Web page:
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US - 11 - Gee - Biological Connection Points- Project #1: Research Strategies

1. Understand Your Assignment

  • Know what your are being asked to do
  • Be able to restate the assignment in your own words
  • Always have your assignment next to you when you are working
  • Take a look at background information found in the following sources:
    • general encyclopedias, reference books
    • textbooks
    • general dictionaries
    • Background info = Common Knowledge
  • Once you have background knowlege, develop research questions:
    • Write down what you already know or don't know about your topic
    • Using that information, develop questions you would like to answer when doing your research
    • Use probing questions such as why? how? what if? should? 
    • Avoid questions that can be answered with YES or NO

2. Locate Useful Information

  • Search a variety of sources, but focus on conducting scholarly searches while online
  • USE THIS LibGuide!!
  • The search terms or keywords you use to search are what determine the results you get.
  • Generate keyword search terms by identifying the main ideas or concepts within the topic sentence
  • ‚ÄčKeep a list of search terms. (searching "natural history" will not help--be specific: "climate change" or "history of enviornmental changes"
  • Expand your search terms by brainstorming related terms or synonyms that describe your main ideas:
    • Insects: entomology
    • Globalization; development, growth, proliferation
    • History; ancient meaning, orgination
    • Hydroponics; Aquaponics, Aeroponics
  • Use your assignment handout for other terms. 

3. Choose Your Resources

  • Manage time efficiently by using the skim and scan technique
  • Use CMD+F to locate your keyword within a source--if it is a PDF file, you will need to download the file first
  • Discern quality sources by looking for legitimate authors and website publishers. Use the sources provided by the library.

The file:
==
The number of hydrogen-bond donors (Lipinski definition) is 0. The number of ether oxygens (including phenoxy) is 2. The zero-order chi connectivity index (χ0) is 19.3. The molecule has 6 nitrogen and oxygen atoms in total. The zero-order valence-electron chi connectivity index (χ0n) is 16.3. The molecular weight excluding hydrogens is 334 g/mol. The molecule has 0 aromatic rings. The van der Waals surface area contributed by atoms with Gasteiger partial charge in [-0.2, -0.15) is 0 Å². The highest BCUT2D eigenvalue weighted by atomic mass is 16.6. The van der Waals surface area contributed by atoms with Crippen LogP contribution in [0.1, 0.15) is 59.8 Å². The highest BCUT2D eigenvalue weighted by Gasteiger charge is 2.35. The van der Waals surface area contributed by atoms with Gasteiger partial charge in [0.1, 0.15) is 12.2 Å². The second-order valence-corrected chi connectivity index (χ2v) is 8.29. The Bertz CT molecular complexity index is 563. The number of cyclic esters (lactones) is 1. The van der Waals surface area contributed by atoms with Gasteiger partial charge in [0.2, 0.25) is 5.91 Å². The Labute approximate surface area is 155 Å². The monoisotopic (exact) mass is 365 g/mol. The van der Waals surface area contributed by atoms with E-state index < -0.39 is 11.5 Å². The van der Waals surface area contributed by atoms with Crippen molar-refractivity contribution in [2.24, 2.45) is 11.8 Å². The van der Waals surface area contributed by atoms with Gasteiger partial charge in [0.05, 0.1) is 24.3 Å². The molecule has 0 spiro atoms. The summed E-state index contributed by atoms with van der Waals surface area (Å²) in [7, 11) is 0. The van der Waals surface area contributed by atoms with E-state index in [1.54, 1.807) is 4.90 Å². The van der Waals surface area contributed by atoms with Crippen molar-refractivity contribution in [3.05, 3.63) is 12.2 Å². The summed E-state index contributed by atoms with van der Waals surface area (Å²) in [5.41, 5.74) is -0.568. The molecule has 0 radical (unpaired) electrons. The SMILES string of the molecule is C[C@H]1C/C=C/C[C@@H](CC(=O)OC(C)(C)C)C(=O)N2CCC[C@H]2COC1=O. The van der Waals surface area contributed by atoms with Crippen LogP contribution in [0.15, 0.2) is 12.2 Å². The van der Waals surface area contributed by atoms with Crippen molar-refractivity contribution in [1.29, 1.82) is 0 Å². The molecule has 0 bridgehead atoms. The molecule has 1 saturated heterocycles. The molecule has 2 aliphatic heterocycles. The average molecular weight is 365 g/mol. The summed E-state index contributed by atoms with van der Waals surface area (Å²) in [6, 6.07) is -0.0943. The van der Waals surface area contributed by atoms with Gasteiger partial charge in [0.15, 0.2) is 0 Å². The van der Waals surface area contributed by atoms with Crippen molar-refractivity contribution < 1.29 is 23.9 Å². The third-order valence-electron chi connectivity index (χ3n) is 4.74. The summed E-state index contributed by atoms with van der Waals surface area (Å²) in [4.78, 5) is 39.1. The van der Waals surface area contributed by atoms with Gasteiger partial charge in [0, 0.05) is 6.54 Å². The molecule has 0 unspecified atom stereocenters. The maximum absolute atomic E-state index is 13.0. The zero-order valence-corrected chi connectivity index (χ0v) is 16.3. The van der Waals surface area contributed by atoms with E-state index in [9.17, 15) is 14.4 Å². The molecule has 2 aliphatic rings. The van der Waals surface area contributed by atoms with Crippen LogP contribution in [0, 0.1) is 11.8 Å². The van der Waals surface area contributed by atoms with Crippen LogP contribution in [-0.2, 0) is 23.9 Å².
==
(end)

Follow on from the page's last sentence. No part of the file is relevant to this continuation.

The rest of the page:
• Be aware of he author's point of view, the type of source, and the age of the source
  • Look for sources that support both sides of an argument to get a clear picture of your issue.
  • Just because it comes up in a Google search, doesn't mean it's credible. Look for author information when deciding to use a website in a paper.
  • USA Today article does not carry the same weight as a New York Times article; choose your sources carefully.
  • Limiting a web search to just .edu or .gov can help filter out information you don't want; use the "advanced search" in Google to do this.

4. Keeping Notes

  • A set of good notes will make the writing process much, much easier
  • Always begin by keeping the bibliographic information for all the sources you use
  • Only record information that relates to your topic. Use bullet point summaries of the information you need
  • NEVER copy & paste text from an online source
  • Each point you make should be supported by facts
  • Make certain you are answering the question you have been asked
  • Check your work against the assignment outline

 

Sample Notes: 

http://www.metmuseum.org/toah/ OR create citation

  • take notes here in bullet points

Create the Final Product

Each point you make should be supported by facts

Make certain you are answering the question you have been asked

Check your work against the assignment outline

Honor Above All